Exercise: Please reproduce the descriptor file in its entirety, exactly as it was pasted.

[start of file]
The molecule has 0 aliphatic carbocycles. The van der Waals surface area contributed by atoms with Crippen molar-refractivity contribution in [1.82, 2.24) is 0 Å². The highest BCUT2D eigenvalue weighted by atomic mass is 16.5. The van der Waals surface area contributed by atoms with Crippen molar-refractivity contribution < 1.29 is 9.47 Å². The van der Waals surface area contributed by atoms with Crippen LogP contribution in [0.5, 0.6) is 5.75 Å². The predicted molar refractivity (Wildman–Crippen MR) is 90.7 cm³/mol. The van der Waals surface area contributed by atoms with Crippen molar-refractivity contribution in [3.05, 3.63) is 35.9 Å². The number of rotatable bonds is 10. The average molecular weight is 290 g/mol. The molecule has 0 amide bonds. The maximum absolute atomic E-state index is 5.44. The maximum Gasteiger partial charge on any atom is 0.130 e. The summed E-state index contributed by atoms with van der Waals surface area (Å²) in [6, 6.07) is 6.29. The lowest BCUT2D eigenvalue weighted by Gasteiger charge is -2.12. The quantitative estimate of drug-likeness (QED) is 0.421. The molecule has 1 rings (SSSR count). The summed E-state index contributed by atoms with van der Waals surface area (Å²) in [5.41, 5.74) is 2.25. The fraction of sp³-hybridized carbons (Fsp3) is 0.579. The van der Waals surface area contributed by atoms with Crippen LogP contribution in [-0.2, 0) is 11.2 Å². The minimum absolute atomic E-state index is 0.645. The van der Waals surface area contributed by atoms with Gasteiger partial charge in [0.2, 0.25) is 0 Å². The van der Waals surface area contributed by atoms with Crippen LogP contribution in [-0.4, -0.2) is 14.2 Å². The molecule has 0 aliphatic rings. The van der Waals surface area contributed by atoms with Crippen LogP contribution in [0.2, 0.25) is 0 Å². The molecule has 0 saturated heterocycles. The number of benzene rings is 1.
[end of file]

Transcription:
The molecule has 0 aliphatic carbocycles. The van der Waals surface area contributed by atoms with Crippen molar-refractivity contribution in [1.82, 2.24) is 0 Å². The highest BCUT2D eigenvalue weighted by atomic mass is 16.5. The van der Waals surface area contributed by atoms with Crippen molar-refractivity contribution < 1.29 is 9.47 Å². The van der Waals surface area contributed by atoms with Crippen LogP contribution in [0.5, 0.6) is 5.75 Å². The predicted molar refractivity (Wildman–Crippen MR) is 90.7 cm³/mol. The van der Waals surface area contributed by atoms with Crippen molar-refractivity contribution in [3.05, 3.63) is 35.9 Å². The number of rotatable bonds is 10. The average molecular weight is 290 g/mol. The molecule has 0 amide bonds. The maximum absolute atomic E-state index is 5.44. The maximum Gasteiger partial charge on any atom is 0.130 e. The summed E-state index contributed by atoms with van der Waals surface area (Å²) in [6, 6.07) is 6.29. The lowest BCUT2D eigenvalue weighted by Gasteiger charge is -2.12. The quantitative estimate of drug-likeness (QED) is 0.421. The molecule has 1 rings (SSSR count). The summed E-state index contributed by atoms with van der Waals surface area (Å²) in [5.41, 5.74) is 2.25. The fraction of sp³-hybridized carbons (Fsp3) is 0.579. The van der Waals surface area contributed by atoms with Crippen LogP contribution in [-0.2, 0) is 11.2 Å². The minimum absolute atomic E-state index is 0.645. The van der Waals surface area contributed by atoms with Gasteiger partial charge in [0.2, 0.25) is 0 Å². The van der Waals surface area contributed by atoms with Crippen LogP contribution in [-0.4, -0.2) is 14.2 Å². The molecule has 0 aliphatic rings. The van der Waals surface area contributed by atoms with Crippen LogP contribution in [0.2, 0.25) is 0 Å². The molecule has 0 saturated heterocycles. The number of benzene rings is 1.